To remedy this problem, studies can be evaluated and assigned a quality score. The meta-analysis can then be calculated with studies weighted by their quality scores.

Non Independence and Its Sources

    A source of non-independence in a meta- analysis can result from using multiple hypothesis tests based on multiple variable measurements obtained from a single study (Strube & Hartman, 1983). 

    One suggested remedy when selecting findings obtained from multiple measures of the hypothesis tests located within a single study is to collapse the various findings into a single, global hypothesis test.

Specific Assumptions

    One assumption that should be met before specific studies are quantitatively combined in one meta-analysis is that each study provides sample estimates of the effect sizes that are representative of the population effect size. Homogeneity tests can be calculated to identify any outlier studies. If outliers are identified, they can be removed.

Meta Analysis in Nursing Literature

    Meta-analysis first appeared in the nursing literature in 1982, when O'Flynn published her article describing meta-analysis in the "Methodology Corner of Nursing Research. A meta-analysis of the effects of psychoeducational interventions on length of postsurgical hospital stay (Devine & Cook, 1983) was the first meta-study analysis published in nursing. 

    Since then, meta-analyses have been conducted and published in a wide variety of areas, such as patient outcomes of nurse-practitioners and nurse-midwives, job satisfaction and turnover among nurses, relationship between postpartum depression and maternal infant interaction, effects of educational interventions in diabetes care, quality of life in cardiac patients, and non-nutritive sucking in preterm infants.     

    The outcome of this quantitative approach for reviewing the literature has tremendous potential for a practice-based discipline such as nursing. One example of a meta-analysis that has consequences for nursing practice integrated the research on predictors of postpartum depression.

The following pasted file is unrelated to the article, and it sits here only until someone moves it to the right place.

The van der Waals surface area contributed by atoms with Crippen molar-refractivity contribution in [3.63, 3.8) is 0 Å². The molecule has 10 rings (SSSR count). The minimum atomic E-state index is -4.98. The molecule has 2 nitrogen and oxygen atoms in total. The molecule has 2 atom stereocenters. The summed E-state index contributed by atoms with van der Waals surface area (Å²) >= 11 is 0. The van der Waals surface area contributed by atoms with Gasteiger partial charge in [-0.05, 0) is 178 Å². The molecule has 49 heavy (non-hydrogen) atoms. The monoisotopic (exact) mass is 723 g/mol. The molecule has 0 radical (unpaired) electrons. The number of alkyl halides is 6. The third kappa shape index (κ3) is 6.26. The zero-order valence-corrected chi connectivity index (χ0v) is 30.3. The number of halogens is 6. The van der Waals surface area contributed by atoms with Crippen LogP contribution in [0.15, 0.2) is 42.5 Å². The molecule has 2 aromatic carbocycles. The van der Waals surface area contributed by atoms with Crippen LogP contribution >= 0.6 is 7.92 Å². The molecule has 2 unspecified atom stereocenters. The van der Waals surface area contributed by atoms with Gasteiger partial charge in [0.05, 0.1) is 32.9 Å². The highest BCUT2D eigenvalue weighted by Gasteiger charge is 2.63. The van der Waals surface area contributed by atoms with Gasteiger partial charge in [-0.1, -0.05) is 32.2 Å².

C. T. Beck's (1996) meta- analysis of 44 studies helped to clarify which variables were significantly related to postpartum depression; there had been conflicting findings reported in the literature. 

    The following eight variables were revealed to be significant predictors: prenatal depression, history of previous depression, social support, life stress, child care stress, maternity blues, marital satisfaction, and prenatal anxiety. 

    An instrument based on the findings of this meta-analysis can be designed to help detect women at risk for developing postpartum depression.

Benefits of Meta Analysis in Nursing Research

    Meta-analysis of the abundance of research being conducted can benefit nursing practice. Not only will the use of meta-analysis further knowledge development in the discipline of nursing, but it also can help nurses in the clinical setting to decide whether to apply research findings to their practice based on the size of the difference an intervention makes. 

    Meta analysis can resolve issues in nursing where there are multiple studies with conflicting findings. In addition, meta-analysis highlights gaps in nursing research for future studies.